posted by penguin pie at 9:55 AM on February 6, 2021 [11 favorites]

Best answer: Should our communications person really need ten working days for the layout, given that this is a major portion of their job and they should be able to devote a least half of their day to the task during production?

Yes. I'm a graphic designer. I actually laughed out loud when I saw this. Assuming that you care about quality, and want things to look slightly different each issue, and you want the whole to thing to look professional, being able to do a 50 page magazine in 40 non-contiguous hours is impressive for one person.

Sometimes they come back to the comms person to fix wrong resolutions or other issues, and then send back a new electronic version of the issue.

This should be a very rare occurrence. These kind of things are basic knowledge for designers, and they should be checking the files before they go to the printer.

Would we be able to save time by having graphic design and/or editorial services performed by the production company?

By "production company" I assume you mean the printer. This kind of work generally isn't what printers do, and you generally don't want people who aren't familiar with your content to be doing design and editorial things. You could hire more people, or freelancers.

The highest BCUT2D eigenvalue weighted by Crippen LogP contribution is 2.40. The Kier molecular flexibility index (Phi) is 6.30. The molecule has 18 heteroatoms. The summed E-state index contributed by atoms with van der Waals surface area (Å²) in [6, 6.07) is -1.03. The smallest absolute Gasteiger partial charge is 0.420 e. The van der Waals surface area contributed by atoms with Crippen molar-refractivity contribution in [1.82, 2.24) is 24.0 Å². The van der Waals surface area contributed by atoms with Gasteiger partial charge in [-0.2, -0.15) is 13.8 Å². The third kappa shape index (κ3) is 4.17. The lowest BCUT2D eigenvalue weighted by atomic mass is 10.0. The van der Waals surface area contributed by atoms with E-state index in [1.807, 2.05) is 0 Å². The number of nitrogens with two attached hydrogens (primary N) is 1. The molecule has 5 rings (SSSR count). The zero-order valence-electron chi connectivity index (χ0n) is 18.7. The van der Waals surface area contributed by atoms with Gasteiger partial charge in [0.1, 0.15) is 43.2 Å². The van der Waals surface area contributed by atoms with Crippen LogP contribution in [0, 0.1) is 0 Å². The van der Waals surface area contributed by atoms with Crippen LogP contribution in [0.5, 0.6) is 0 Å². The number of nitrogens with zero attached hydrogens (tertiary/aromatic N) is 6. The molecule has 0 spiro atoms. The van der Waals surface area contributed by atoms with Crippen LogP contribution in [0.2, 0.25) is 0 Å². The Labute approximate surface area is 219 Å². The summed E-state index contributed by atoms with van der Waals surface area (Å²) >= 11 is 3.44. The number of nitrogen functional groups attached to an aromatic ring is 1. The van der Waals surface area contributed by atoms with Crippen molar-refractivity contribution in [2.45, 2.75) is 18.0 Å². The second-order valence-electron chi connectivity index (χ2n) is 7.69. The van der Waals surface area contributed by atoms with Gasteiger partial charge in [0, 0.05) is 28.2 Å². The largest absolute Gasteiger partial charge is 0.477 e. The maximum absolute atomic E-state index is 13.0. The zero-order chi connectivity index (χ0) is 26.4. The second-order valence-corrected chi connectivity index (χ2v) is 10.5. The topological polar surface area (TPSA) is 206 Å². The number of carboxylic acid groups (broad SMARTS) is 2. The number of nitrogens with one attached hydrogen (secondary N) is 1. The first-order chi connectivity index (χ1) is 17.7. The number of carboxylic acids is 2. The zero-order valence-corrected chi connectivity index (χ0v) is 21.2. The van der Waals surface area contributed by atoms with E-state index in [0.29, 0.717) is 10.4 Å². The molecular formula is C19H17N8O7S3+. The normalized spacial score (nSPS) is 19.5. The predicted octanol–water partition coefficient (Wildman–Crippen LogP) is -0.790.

If you're printing this quarterly, work with your printer to get on their schedule for the entire year. If you're printing every three months, you shouldn't to go through that process for every issue.
posted by jonathanhughes at 9:58 AM on February 6, 2021 [10 favorites]

Best answer: Good advice above, but I’d also encourage you to think about your content strategy for the magazine—if you have a longer production timeline (completely reasonable for a small shop and 50 page book), how can you think about the content you are featuring to be more evergreen? Is the purpose of your magazine to distribute time-sensitive info or news? If so, magazine may not be the best format and a simple newsletter (print or digital) may be better. What kind of stories make good content that meet your goals and audience’s wants so the content still feels fresh even if it is not timely/breaking news?

Regarding time, you didn’t specify what you meant by delivery and how that delivery works—if you are mailing via a comail pool, that can add a week or two. That may be another place where you can shave some time if you have budget to dedicate.
posted by HonoriaGlossop at 10:05 AM on February 6, 2021 [11 favorites]

I also came to suggest adjusting your content goals. This may also get you a bit of static from the larger reading/submitting group, but directly soliciting pieces that are general enough to not become outdated within 2 months would be a good place to devote some energy. Clear guidelines about topics and very clear editorial feedback that comes soon after submission (so that the writer can revise as needed to make the piece less time-sensitive) could help. Ideally, you want to make it clear to submitters that pieces that are quickly outdated are not an appropriate submission for print. Once you have your digital arm up and running, time sensitive pieces can be published there.
posted by quince at 10:50 AM on February 6, 2021 [2 favorites]